jueves, 9 de abril de 2020

How Saint Thérèse of Lisieux Lived Through the Pandemic of Her Time

Duración 3:36 minutos

How Saint Thérèse of Lisieux Lived Through the Pandemic of Her Time

In her short life, Saint Thérèse of Lisieux experienced a pandemic similar to the coronavirus crisis or likely more gruesome. This was the Russian flu that killed about one million people worldwide. Thérèse writes about this in her autobiography.

Days of Sorrow

The Russian flu hit Saint Thérèse’s Carmel towards the end of 1891. Thérèse was 18 years old. Personally, she was only slightly affected by the disease and, together with two other Sisters, she was able to take care of the sick nuns. According to Thérèse quote - “it is impossible to imagine the heartrending state of our Carmel throughout those days of sorrow.” The sisters who suffered the worst were nursed by those who could hardly drag themselves about. Quote: “Death was all around us. When a Sister had breathed her last, we had to leave her instantly.”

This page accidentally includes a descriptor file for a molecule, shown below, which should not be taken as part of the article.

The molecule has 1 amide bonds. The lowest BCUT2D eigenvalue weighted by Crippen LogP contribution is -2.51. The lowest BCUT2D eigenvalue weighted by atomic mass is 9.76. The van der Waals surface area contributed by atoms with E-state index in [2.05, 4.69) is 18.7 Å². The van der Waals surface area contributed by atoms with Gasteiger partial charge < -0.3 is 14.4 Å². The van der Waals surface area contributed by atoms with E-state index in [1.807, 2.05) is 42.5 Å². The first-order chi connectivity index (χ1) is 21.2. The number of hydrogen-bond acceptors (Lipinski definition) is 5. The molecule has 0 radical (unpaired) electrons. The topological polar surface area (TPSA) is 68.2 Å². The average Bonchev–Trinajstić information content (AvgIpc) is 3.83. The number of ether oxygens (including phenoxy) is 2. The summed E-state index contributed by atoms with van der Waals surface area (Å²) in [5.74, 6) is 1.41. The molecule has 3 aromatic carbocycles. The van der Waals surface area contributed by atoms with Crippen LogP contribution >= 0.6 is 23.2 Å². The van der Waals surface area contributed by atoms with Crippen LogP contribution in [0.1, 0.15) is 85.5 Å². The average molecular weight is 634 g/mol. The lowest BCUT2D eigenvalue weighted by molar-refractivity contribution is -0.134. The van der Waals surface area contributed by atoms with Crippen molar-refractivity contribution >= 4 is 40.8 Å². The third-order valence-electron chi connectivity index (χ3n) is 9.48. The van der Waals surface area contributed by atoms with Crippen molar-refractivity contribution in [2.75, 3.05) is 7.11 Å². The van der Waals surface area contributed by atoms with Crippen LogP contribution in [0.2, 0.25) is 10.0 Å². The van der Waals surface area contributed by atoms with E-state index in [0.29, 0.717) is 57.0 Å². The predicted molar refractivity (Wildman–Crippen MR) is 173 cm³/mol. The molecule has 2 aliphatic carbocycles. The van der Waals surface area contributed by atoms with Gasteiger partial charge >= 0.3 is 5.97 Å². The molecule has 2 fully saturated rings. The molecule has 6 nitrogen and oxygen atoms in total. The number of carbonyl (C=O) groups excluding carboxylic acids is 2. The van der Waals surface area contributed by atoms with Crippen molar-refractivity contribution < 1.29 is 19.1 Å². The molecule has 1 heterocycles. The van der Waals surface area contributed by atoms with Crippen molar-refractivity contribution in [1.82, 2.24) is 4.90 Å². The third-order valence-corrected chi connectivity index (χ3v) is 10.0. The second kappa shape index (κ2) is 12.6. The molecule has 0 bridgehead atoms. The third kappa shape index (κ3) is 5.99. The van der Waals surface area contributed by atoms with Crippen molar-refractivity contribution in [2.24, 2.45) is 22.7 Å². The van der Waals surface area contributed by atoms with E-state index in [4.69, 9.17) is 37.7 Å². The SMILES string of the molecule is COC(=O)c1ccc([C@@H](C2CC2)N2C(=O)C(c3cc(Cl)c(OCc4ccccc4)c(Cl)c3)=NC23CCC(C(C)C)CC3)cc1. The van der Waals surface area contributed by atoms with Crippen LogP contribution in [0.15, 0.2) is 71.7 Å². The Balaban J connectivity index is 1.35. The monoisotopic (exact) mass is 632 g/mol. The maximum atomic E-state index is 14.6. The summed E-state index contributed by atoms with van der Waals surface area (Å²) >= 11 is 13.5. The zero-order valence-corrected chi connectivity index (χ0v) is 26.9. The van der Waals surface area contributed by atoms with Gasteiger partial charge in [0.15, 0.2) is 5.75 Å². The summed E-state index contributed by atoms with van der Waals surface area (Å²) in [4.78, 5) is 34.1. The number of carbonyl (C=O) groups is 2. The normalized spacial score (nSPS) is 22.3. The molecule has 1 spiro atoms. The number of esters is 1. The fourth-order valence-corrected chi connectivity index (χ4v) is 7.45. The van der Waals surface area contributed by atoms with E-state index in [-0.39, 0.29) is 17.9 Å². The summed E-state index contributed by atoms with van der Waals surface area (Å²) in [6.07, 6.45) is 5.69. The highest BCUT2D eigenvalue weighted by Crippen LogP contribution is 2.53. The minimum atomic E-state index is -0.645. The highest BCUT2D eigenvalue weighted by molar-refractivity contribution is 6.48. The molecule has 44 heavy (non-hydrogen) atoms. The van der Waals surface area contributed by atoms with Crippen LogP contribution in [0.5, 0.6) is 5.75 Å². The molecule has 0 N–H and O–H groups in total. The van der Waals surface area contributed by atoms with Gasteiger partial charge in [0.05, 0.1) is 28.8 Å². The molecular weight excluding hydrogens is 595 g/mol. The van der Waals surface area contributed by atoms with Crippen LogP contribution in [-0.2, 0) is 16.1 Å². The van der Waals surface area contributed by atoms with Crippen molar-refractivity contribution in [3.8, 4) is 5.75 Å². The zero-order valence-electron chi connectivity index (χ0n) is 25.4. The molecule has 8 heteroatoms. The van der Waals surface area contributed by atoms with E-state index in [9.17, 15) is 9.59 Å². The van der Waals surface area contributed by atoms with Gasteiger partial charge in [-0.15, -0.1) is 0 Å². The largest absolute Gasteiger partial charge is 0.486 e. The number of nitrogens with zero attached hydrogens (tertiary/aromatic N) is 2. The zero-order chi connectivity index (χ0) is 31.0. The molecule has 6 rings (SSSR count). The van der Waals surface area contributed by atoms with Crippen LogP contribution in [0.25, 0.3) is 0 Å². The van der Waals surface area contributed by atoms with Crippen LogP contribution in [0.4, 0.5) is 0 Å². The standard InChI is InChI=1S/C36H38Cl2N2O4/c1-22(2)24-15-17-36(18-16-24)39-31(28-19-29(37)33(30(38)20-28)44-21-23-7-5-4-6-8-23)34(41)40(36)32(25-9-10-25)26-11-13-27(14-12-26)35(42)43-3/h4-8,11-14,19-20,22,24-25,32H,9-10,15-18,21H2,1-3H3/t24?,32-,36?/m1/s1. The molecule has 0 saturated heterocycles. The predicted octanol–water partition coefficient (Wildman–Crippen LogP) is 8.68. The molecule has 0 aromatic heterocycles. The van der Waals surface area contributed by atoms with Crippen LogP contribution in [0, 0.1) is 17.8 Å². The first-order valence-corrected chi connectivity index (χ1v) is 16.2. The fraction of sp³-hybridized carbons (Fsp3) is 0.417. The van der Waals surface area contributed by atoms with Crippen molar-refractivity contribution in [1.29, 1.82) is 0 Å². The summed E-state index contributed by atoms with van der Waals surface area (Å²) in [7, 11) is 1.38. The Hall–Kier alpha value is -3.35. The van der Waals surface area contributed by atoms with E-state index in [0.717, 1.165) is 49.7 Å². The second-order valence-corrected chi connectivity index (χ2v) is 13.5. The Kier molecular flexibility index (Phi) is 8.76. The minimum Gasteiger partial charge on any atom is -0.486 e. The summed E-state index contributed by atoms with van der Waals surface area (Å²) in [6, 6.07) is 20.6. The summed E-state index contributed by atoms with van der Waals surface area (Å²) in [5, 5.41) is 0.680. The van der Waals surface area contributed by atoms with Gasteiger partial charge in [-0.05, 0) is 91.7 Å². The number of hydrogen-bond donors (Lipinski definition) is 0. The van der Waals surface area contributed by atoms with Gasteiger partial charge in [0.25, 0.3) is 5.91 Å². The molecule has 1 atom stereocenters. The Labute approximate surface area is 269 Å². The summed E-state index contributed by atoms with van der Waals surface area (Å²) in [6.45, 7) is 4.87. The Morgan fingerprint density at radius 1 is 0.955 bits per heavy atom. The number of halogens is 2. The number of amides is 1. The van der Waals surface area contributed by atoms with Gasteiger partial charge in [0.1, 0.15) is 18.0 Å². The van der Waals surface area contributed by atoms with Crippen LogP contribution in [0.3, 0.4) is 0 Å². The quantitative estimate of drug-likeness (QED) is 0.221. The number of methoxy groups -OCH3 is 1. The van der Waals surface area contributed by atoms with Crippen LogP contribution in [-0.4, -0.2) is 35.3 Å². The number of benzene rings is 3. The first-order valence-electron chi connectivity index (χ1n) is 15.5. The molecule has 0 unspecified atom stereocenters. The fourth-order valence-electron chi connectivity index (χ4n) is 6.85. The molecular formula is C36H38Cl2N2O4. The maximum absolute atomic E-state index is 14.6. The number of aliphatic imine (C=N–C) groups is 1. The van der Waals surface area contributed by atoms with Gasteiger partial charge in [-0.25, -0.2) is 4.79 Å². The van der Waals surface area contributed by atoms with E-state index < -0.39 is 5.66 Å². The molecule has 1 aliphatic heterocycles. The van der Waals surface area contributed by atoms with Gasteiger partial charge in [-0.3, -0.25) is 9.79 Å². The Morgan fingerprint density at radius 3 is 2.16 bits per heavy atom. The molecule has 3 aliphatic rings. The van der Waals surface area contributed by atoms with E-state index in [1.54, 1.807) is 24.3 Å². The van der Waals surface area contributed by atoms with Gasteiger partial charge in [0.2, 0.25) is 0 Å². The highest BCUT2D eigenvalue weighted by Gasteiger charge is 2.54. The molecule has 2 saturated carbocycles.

Sister Magdalen’s Death

On the day of Thérèse’s nineteenth birthday, the 2nd of January 1892, Mother Sub-Prioress died from the flu. Quote, “I assisted with the infirmarian during Mother’s agony, and two more deaths quickly followed.” One of them was Sister Magdalen. One morning, when it was time to rise, Thérèse had a presentiment that Sister Magdalen had died. The corridor was still in darkness, no sister was leaving her cell. Thérèse decided to go in to Sister Magdalen. Quote, “I found her dressed, but lying dead on her bed. I was not in the least afraid, and running to the Sacristy I quickly brought a blessed candle, and placed on her head a wreath of roses.”

“I Felt the Hand of God”

This is how Saint Thérèse of Lisieux looks back on this time. Quote, “Amid all this desolation I felt the Hand of God and knew that His Heart was watching over us. Our dear Sisters left this life for a happier one without any struggle; an expression of heavenly joy shone on their faces, and they seemed only to be enjoying a pleasant sleep.”

Thérèse’s Unspeakable Consolation

Thérèse writes that “during all these long and trying weeks I had the unspeakable consolation of receiving Holy Communion every day. Quote, “How sweet it was! For a long time, Jesus treated me as a spoilt child. He came to me daily for several months after the influenza had ceased, a privilege not granted to the Community. I had not asked this favour, but I was unspeakably happy to be united day after day to my Beloved.”